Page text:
Saturday, 2 February 2013

More numbers poems

In 1986, I wrote a poem called 'Values: what the parties think of the number nine'.  A couple of years later, I conceived the idea of incorporating 'Values' into a sequence of poems, one for each of the digits 0 to 9.  I wrote all of the projected poems, but soon realised that I had to deal with them separately, if I wished for any hope of publication.  I evidently came to that decision long before I began keeping my poetry card index in 1994, and I cannot now lay hands on a copy of the sequence as a whole.

The poems for 3 and 4 I put together.  They were published in Streetwise 12, October 1993, p. 26.

3 4
4 4

hard to hold against pulse and a holding
in balance in tension impossibly
big for cohesion and tight for division
three is a time and a stretch and a way

Four, plus-minus, fridge, central heating, neat,
clicks over, give or take, its even beat,
four weeks a month, an issue every quarter,
four simple elements, earth, air, fire, water,
four mind-forms, melancholic, or phlegmatic,
or sanguine, or choleric, automatic
four strokes to turn an engine. Give or take,
four is for things we comprehend or make.

The poem for 7 doesn't explicitly mention the number at all, but it mentions the whole-tone scale, which has seven notes, and the last two lines have seven syllables each.  It was published in the Poetry Now anthology Mating rituals, edited by Veronica Hannon (Peterborough: Poetry Now, 1993), p. 142, and is, I suppose, the kind of thing I have had in mind when I've described myself as partly failed puritan and partly failed enfant terrible.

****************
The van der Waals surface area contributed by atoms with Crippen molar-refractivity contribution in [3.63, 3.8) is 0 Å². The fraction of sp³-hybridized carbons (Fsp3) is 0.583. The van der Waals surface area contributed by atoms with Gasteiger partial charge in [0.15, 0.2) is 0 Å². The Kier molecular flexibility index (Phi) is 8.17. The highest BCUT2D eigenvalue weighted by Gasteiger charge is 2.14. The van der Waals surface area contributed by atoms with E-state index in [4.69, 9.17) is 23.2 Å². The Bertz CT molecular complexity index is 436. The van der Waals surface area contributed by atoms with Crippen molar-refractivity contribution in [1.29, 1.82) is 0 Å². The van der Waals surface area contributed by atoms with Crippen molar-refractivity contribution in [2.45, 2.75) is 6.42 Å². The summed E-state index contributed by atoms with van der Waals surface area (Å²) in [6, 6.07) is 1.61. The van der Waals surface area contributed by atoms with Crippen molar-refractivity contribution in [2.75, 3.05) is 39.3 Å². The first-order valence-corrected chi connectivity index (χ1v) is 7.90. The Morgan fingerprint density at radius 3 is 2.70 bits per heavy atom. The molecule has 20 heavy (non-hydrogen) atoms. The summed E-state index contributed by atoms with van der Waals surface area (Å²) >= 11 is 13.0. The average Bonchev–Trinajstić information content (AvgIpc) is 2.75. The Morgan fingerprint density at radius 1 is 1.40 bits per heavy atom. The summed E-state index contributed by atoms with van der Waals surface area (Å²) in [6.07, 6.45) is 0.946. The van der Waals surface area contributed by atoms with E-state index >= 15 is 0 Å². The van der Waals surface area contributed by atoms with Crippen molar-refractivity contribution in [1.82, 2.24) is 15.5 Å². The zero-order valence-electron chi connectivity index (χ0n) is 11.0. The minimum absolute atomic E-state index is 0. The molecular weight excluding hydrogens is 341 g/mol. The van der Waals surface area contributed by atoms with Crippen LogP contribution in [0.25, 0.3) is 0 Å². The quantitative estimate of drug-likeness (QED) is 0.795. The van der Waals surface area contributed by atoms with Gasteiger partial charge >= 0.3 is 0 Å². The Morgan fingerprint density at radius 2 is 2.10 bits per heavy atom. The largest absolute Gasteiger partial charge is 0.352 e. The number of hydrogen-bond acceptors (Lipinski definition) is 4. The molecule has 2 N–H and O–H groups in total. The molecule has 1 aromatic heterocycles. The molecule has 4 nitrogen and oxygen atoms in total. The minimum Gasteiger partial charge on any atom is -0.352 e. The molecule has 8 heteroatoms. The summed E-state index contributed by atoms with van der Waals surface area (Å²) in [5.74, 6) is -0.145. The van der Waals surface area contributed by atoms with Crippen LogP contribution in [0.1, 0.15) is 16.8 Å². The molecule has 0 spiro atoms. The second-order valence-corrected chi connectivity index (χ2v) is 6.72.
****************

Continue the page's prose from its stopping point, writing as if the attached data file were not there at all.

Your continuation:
Straights are major, gays are minor,
transsexuals bitonal,
and awkward in their whole-tone
scale some choose to be alone.

The poem for 8, on the other hand, names the number in the title and first line.  It is concerned mainly with visual images; the date in the first line has to do with the figure 8 as a sun and its reflection, not with historical events.  The picture that I had in mind when writing the quatrain was the cover illustration of the Unesco Courier for November 1987.  It shows the remains of a ship, which went down two centuries ago, caught by sonar imaging on the floor of one of the Great Lakes, with masts still standing.


The eighth of August eighty-eight,
a shimmer of reflected suns,
the water heating back the light.

Sound shudders through, down, octaves down,
echoes the vessel, fathoms drowned,
displays green of years or water,
shadows two masts on a deep ground.

'Eight' was published in Saint Matthew's church magazine, Cambridge, May-June 1989.

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